LIHUE — Recent national surveys paint Hawai‘i’s educational system in different lights, with some stating Hawai‘i ranked as one of the smartest states in 2019 and others saying Hawai‘i’s schools were ranked at the bottom of the list for performance.
Some surveys are based on test scores and demographic data, like a report out of the job-search website Zippia that ranked Hawai‘i as one of the smartest states in America. Some are based on funding, academic achievement and enrollment, like a recent study out of the New York financial website 247wallst.com.
Surveys only tell part of the story. Those involved in Hawai‘i’s education system say there’s more to evalating education than what these surveys take into account.
State Department of Education Communication Director, Lindsay Chambers emphasised it’s important “that the metrics and methodology (of surveys) be credible, consistent and accurate.”
“Overall, we are encouraged by the gains we’ve seen recently in such areas as academic achievement by English learners, increases in students taking and passing AP (advanced-placement) exams, and increases in the number of students earning Early College credits while in high school, as well as bright spots at individual schools that have seen tremendous gains on our statewide performance assessments,” Chambers said.
Many factors play into Hawai‘i schools’ performance scores.
Kaua‘i parents said they believe Kaua‘i schools could benefit from listening to their concerns and making changes to support their children and help them succeed. Others say their schools are inspiring places where good learning is taking place.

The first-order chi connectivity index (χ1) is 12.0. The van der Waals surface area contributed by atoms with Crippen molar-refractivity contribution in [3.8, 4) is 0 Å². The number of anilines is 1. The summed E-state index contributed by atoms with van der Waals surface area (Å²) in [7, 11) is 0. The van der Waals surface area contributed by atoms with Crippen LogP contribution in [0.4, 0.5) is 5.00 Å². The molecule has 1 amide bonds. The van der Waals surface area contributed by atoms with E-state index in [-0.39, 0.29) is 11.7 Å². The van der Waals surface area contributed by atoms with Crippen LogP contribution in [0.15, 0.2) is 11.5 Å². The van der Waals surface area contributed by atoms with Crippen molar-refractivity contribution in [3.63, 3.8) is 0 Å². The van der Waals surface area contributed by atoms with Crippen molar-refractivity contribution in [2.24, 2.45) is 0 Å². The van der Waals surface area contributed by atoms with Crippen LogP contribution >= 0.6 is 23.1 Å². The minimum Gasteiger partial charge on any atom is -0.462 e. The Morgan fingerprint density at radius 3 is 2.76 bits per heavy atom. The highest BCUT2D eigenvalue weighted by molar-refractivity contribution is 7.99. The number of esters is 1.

Depending upon the school, children face different challenges. Arianna Medeiros, a first-grader, says she never has enough time to finish lunch.
Like many other students at her school, Medeiros brings home lunch most days of the week. Being rushed to play instead of enjoying her meals is a big concern for parent Laurie Medeiros. She is trying to figure out why they can’t eat longer than 15 minutes.
“One of the challenges is the lack of time the kids have to eat lunch. My daughter 80% of the time says ‘I didn’t have enough time to eat lunch,’” said Medeiros.
Arianna Medeiros describes her daily lunch experience: “The younger kids (preschool, kindergarten, first grade) go first, but get 15 minutes to eat. Then the older kids come in to eat while the younger ones get 15 minutes to play. But they got to leave to let the older kids eat.”
Laurie Medeiros asked her daughter if she is allowed to take paper plates outside to eat since they have 15 minutes to play. Her daughter said “only if it’s reward day when we get rewarded with ice pops.”
Laurie Medeiros goes on to express other concerns she has with her daughter’s school.
“Most times we get only a week (two weeks if we’re lucky) (of advanced notice) about upcoming events for the school. It’s hard as a working parent to give a request off (form) so late. Too last minute to have to find a replacement. It is hard,” she said.
Ruth Melchor is a mother of three who go to school on the North Shore. Her youngest attends Anahola Kamehameha Preschool, part of the private-school system.
“I love our kumu,” Melchor said. “Miya is my baby girl and also my last child, so having her being accepted was a blessing and curse. I wasn’t ready to let her go but the school and everyone there made me feel at ease.”
Morgan Callejo works at Kapa‘a Elementary, and her son, Brandon, is in the seventh grade at Kapa‘a Middle School. She says she works in a dynamic environment and, while she has a few concerns about the rise in school shooting threats, she’s confident in her coworkers.
“What I like about working in a school setting are the students and people I get to work with and meet every day,” Callejo said.
Stephanie Shinno, staff writer, can be reached at 245-0424 or firstname.lastname@example.org.